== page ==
View Full Version : Patinajul mai mult decat amator - Sfaturi / Patinaj Public

7th June 2007, 11:11
Lectii de patinaj pentru talentele descoperite prea tarziu sau nedescoperite inca

Aici postam lucruri folositoare celor care invata sa patineze:D

7th June 2007, 12:11
cel putin nu ma voi imprastia pe ice rink :P

7th June 2007, 15:08
Okay, Beginning Skater, you’ve laced up your skates and are ready to get on the ice and have fun. But, wait, before you do, take a couple of extra minutes to warm up. This is important for ALL skaters, regardless of their level.

For the Beginning Skater, here are some special warm-ups to allow you to become accustomed to the task of balancing on those 1/8” wide steel blades.

These exercises can be done anywhere on the rubber matting in the rink.

Note: The black or dark-colored rubber matting that’s around the rink and near the skate rental counter is there to protect the blades. DO NOT WALK ON CONCRETE IN ICE SKATES! Whether they’re rentals or your own, concrete will damage the blade.

For the initial part of your off ice warm up, just walk around a small area, feeling what it’s like to maneuver around in figure skates.

Question: What are those funny looking claws on the front of the blade?

Answer: Toepicks. All figure skating blades have them. They’re designed to assist you with your jumps and spins. When skating backwards, you stop with them. The only thing you need to know about the toepick at this stage is to keep from tripping over it. That’s why good balance is essential.

Squats: the Best Warm-Up You Can Do

Stand up straight, arms in front of you, feet hip distance apart. This enables you to find your center of balance. Squat slightly. Just a tiny bit, to get you used to lowering your center of gravity. Do this about 3 or 4 times.

Next, squat further, not all the way down, but until you really feel your knees are bending. Here’s a skating secret: if you can’t bend your knees, you can’t skate! The stronger your knees are, the better of a skater you’ll be. Again, do the more advanced squats a few times. You will probably find yourself putting a lot of weight on the toepick. Finally, go down as far as you can.

Remember, your arms are out in front of you and you’re

looking straight ahead. You may fall, but so what, it’s just how this sport works. Falling happens to ALL skaters from beginners to Olympians. So here is the breakdown of the first off-ice warm up.

Level I Squat [slightly bent knees] 3 to 4 times

Level II Squat [fairly well bent knees] 3 to 4 times

Level III Squat [fully bent knees] 2 to 3 times

If you’re unable to do the Level III Squat, don’t worry. It’s not necessary for everyone and if you’re not in the best physical shape then refrain from trying.

Almost Ready to Skate!

Before you step onto the ice, please observe the rules of the rink. These rules are usually posted throughout the rink and are usually standardized. No food and beverages are allowed on the ice for obvious reasons. Skate in the same direction as the other skaters, which is often in the counter-clockwise direction. Many rinks have a Reverse Skate and this allows people to strengthen their other side, or for the skater who’s naturally inclined to be a clockwise skater, to feel at home for a few minutes! Other rules revolve around not smoking, no fighting, cursing or horseplay and rules of courtesy towards others.

Playing ‘Crack the Whip’ is not tolerated in most rinks, nor will groups of skaters be allowed to hold hands or link arms. Two or three skaters are certainly allowed to do this, especially if a more experienced skater is being of assistance.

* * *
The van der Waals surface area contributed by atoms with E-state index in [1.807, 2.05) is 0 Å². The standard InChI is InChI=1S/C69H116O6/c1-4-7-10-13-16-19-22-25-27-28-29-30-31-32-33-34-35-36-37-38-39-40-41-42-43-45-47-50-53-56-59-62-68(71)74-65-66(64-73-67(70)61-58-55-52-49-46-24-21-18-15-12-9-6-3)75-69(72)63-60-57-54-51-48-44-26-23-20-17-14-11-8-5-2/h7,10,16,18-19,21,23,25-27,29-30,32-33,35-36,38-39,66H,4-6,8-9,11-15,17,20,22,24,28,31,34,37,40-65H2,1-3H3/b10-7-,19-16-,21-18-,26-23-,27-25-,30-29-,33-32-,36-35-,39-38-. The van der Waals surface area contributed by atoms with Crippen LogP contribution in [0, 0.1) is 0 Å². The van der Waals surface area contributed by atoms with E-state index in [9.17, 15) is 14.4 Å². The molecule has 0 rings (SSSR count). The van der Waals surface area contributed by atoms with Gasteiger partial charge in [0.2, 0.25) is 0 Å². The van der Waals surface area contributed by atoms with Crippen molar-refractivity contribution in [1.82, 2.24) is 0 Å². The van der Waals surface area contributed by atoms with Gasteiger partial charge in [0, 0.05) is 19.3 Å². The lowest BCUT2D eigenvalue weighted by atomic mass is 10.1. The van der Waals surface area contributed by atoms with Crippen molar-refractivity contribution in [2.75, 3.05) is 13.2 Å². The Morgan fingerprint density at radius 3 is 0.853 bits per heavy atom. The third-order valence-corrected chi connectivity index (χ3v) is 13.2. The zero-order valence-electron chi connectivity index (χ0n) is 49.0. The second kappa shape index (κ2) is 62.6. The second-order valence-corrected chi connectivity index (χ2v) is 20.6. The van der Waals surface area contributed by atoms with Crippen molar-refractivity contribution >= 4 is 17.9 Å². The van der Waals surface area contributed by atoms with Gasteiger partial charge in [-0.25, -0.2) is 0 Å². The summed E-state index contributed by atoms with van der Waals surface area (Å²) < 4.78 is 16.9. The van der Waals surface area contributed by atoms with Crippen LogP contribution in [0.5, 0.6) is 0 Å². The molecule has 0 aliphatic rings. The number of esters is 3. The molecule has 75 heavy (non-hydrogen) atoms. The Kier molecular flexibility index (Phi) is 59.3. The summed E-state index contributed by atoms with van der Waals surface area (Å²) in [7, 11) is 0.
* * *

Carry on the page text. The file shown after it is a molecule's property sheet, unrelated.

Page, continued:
The first rule you’ll observe is to watch the entrance and make sure there is no one in your way. In a crowded session this is even more important.

7th June 2007, 16:16
ioana, buna ideea. dar cumva am senzatia ca la iarna cand o sa fiu cu patinele in picioara o sa uit toate sfaturile utile si o sa cad in nas!!!!

7th June 2007, 20:03
pai da , pana la urma tot practica e cea mai buna, da' nu strica un pic de teorie. trust me , eu asa am invatat sa ma ridic dupa ce cad, am citit niste articole de astea ,ca sa nu ma mai tarasc pana la mantinela ;):happy :happy :happy :happy

7th June 2007, 20:20
How To Do a Snowplow Stop

Stopping on the ice is essential for every figure skater. This is the first and easiest stop a skater must master. The snowplow stop can be done with one or with both feet. Many beginning skaters find doing a one-foot snowplow stop is easier than doing a two foot snowplow stop.

1. Understand that the blade has edges, both outside and inside. This stop must be done on the flat of the blade (the very center of the blade).

2. Practice at the rail. Push the flat of the blade out to scrape the ice while holding onto the rail.

3. Move away from the rail and slowly glide on two feet.

4. Push one foot out by pressing on a flat. There should be some friction on the ice and snow should form.

5. Bend knees.

6. Come to a complete stop

7th June 2007, 21:01
de cate ori am incercat, niciodata nu mi-a iesit the snowplow stop...

7th June 2007, 21:07
nici mie...imi ies chestii de 3 ori mai dificile si asta nu!:angry:

9th June 2007, 20:57
ioana, buna ideea. dar cumva am senzatia ca la iarna cand o sa fiu cu patinele in picioara o sa uit toate sfaturile utile si o sa cad in nas!!!!
Cu siguranta:headbang:

30th November 2007, 14:24
Cum mergi cu spatele, in cerc (http://www.youtube.com/watch?v=Ks60pxtezRE)

5th December 2007, 13:26
advanced spins (http://www.youtube.com/watch?v=Fdc_7reEMKo&feature=related) :)

8th February 2008, 22:51

9th February 2008, 01:52
mersi flavia. eu m-am chinuit ceva sa merg cu spatele dar nu mi-a reusit. ce-i drept nu am incercat asa cum face nenea asta, dar cred ca oricum ar fi prea greu pt mine.
am vazut ca e o pagina intreaga cu nenea asta.

4th April 2008, 18:51
Un link util. http://home.pacbell.net/anamga/basicSkating.html